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Even people from Cleveland have a stake in who wins the Pittsburgh mayor’s race.

About $1 million in campaign donations has come from people who live outside the city, according to a Pittsburgh Tribune-Review analysis of campaign finance reports filed with Allegheny County.

That’s more money than Pittsburghers gave the candidates.

“As a city resident, it ticks me off,” said Mark Fatla, executive director of the Community Technical Assistance Center, which supports community development groups. “They see the mayor’s race as important to the future of their well-being, but they’re not willing to give money for taxes to support services.”

Nearly two-thirds of the $1.2 million raised by front-runner Bob O’Connor, a former City Council president, has come from outside the city. He even found a vein of more than $21,000 in contributions from Cleveland and its wealthy suburb of Shaker Heights.

What are contributors buying with their money•

“I don’t think they’re buying anything,” O’Connor said in a recent meeting of the Trib’s editorial board. “I think they want to invest in a mayor that they can work with.”

Political observers and O’Connor’s competitors say campaign contributors will want at least access for their financial support.

The three leading candidates in Tuesday’s Democratic primary for mayor — O’Connor, city Councilman William Peduto and Allegheny County Prothonotary Michael Lamb — have raised more than $1.9 million in the past 16 months. The Trib’s analysis includes all itemized donations submitted for 2004 and this year through May 6.

None of the four minor Democratic candidates reported raising any money. Republican Joe Weinroth, who is unopposed in the GOP primary, reported just $250 in new contributions and a negative campaign balance of more than $1,500.

Only the Lamb campaign provided the Trib with an electronic version of its latest campaign finance report. Lamb promised to increase public access to government records if he’s elected mayor.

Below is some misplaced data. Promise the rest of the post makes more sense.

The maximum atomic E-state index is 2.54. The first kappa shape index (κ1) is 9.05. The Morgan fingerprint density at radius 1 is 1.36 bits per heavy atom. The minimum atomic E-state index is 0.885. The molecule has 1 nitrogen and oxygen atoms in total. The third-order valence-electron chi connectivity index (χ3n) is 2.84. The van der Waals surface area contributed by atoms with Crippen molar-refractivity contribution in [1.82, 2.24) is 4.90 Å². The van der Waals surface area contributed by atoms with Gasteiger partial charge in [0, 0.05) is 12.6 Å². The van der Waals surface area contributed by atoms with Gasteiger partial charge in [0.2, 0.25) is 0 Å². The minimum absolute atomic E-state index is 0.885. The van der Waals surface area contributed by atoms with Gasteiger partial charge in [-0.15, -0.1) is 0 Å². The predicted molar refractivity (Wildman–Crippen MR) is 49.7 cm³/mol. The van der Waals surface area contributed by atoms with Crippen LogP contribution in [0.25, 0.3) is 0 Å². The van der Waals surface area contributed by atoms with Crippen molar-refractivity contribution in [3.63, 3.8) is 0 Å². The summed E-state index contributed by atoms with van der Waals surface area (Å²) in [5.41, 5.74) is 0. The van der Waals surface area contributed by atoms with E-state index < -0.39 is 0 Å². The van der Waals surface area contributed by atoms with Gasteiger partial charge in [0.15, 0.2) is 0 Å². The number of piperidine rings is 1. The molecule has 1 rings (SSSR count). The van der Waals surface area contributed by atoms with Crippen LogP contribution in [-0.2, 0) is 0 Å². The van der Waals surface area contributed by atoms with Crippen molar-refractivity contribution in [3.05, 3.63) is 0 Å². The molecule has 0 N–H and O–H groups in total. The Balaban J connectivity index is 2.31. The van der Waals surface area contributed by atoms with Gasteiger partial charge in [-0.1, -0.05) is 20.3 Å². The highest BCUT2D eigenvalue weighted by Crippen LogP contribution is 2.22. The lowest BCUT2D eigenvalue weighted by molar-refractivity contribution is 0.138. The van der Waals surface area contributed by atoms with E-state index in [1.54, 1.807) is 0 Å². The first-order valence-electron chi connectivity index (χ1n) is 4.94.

“Obviously what you always want is openness and transparency about who’s giving and why,” Lamb said.

By O’Connor’s own admission, “almost everybody” has given to his campaign. He has received money from labor unions representing city drivers and police, from the heads of Mellon Financial Corp. and PNC Bank Corp., from politicians and from ordinary folks.

O’Connor not only raised the most money, but a lot of it came in large chunks. He received 28 contributions of $10,000 or more and 353 of at least $1,000.

Lamb raised 58 percent of his $360,000 from city residents. He had just six donations of $10,000 or more, and 88 of at least $1,000.

More than three-quarters of Peduto’s $260,000 came from Pittsburghers, and he had the fewest large donations. Just two people gave him $10,000 or more, and he received 77 contributions of at least $1,000.

“If one candidate has access to enormous amounts of cash, the money may determine the outcome, rather than the qualifications,” said Barry Kauffman, executive director of Common Cause Pennsylvania, a nonprofit that advocates for limits on campaign contributions. “Fundraising skills become more important than governing skills.”

When individuals and groups give money to candidates, they expect to receive support in return, said Jerry Shuster, a political communications professor at the University of Pittsburgh and Robert Morris University. The Teamsters union would not have given O’Connor more than $30,000, for example, if it did not think he would support its members, he added.

That’s exactly the concern voiced by Lamb and Peduto about all the money O’Connor has raised. Both of the candidates have been working hard to try to keep up with him.

O’Connor received an average contribution of nearly $1,200; Lamb and Peduto averaged less than a third of that.

“I would say that special interests have chosen their candidate in Bob O’Connor, and with it comes their agendas,” Peduto said.

“As we move through the process of the city’s transformation, we’ve got to have everything on the table,” Lamb said. “If you’re taking items off the table for those who contribute to you, that’s not in the interest of the city.”

O’Connor has said he will offer nothing less than an “open shop” for those who gave, as well as those who didn’t.

“Whoever has a plan for this city that will benefit the people of Pittsburgh, I have an ear for,” he said.

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